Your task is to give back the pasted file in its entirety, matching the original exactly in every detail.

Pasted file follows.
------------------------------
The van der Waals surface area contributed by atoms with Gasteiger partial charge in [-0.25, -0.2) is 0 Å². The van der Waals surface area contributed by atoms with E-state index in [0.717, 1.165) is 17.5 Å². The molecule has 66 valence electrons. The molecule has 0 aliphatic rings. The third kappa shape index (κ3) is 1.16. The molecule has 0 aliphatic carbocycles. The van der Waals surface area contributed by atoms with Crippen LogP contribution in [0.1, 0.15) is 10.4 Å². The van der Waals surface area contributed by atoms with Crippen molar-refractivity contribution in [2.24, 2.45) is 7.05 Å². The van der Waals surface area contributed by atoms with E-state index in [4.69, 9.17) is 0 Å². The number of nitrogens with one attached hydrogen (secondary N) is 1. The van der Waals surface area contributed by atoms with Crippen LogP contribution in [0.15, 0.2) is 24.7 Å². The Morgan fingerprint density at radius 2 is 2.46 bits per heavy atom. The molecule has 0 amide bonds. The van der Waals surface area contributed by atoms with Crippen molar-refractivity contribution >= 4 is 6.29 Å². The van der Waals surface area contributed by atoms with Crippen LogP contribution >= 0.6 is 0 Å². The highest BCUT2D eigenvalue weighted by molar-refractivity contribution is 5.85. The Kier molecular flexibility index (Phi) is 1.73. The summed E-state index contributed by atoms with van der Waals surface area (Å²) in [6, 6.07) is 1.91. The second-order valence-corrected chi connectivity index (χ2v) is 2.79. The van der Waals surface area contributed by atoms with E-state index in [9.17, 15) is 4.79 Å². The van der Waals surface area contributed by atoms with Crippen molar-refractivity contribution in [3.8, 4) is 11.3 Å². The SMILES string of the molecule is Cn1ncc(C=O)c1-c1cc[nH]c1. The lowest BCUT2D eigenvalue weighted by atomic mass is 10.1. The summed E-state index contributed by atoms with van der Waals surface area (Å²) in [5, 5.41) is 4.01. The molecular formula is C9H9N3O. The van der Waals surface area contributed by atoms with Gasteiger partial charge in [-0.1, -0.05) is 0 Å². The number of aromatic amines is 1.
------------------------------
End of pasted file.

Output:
The van der Waals surface area contributed by atoms with Gasteiger partial charge in [-0.25, -0.2) is 0 Å². The van der Waals surface area contributed by atoms with E-state index in [0.717, 1.165) is 17.5 Å². The molecule has 66 valence electrons. The molecule has 0 aliphatic rings. The third kappa shape index (κ3) is 1.16. The molecule has 0 aliphatic carbocycles. The van der Waals surface area contributed by atoms with Crippen LogP contribution in [0.1, 0.15) is 10.4 Å². The van der Waals surface area contributed by atoms with Crippen molar-refractivity contribution in [2.24, 2.45) is 7.05 Å². The van der Waals surface area contributed by atoms with E-state index in [4.69, 9.17) is 0 Å². The number of nitrogens with one attached hydrogen (secondary N) is 1. The van der Waals surface area contributed by atoms with Crippen LogP contribution in [0.15, 0.2) is 24.7 Å². The Morgan fingerprint density at radius 2 is 2.46 bits per heavy atom. The molecule has 0 amide bonds. The van der Waals surface area contributed by atoms with Crippen molar-refractivity contribution >= 4 is 6.29 Å². The van der Waals surface area contributed by atoms with Crippen LogP contribution >= 0.6 is 0 Å². The highest BCUT2D eigenvalue weighted by molar-refractivity contribution is 5.85. The Kier molecular flexibility index (Phi) is 1.73. The summed E-state index contributed by atoms with van der Waals surface area (Å²) in [6, 6.07) is 1.91. The second-order valence-corrected chi connectivity index (χ2v) is 2.79. The van der Waals surface area contributed by atoms with E-state index in [9.17, 15) is 4.79 Å². The van der Waals surface area contributed by atoms with Crippen molar-refractivity contribution in [3.8, 4) is 11.3 Å². The SMILES string of the molecule is Cn1ncc(C=O)c1-c1cc[nH]c1. The lowest BCUT2D eigenvalue weighted by atomic mass is 10.1. The summed E-state index contributed by atoms with van der Waals surface area (Å²) in [5, 5.41) is 4.01. The molecular formula is C9H9N3O. The van der Waals surface area contributed by atoms with Gasteiger partial charge in [-0.1, -0.05) is 0 Å². The number of aromatic amines is 1.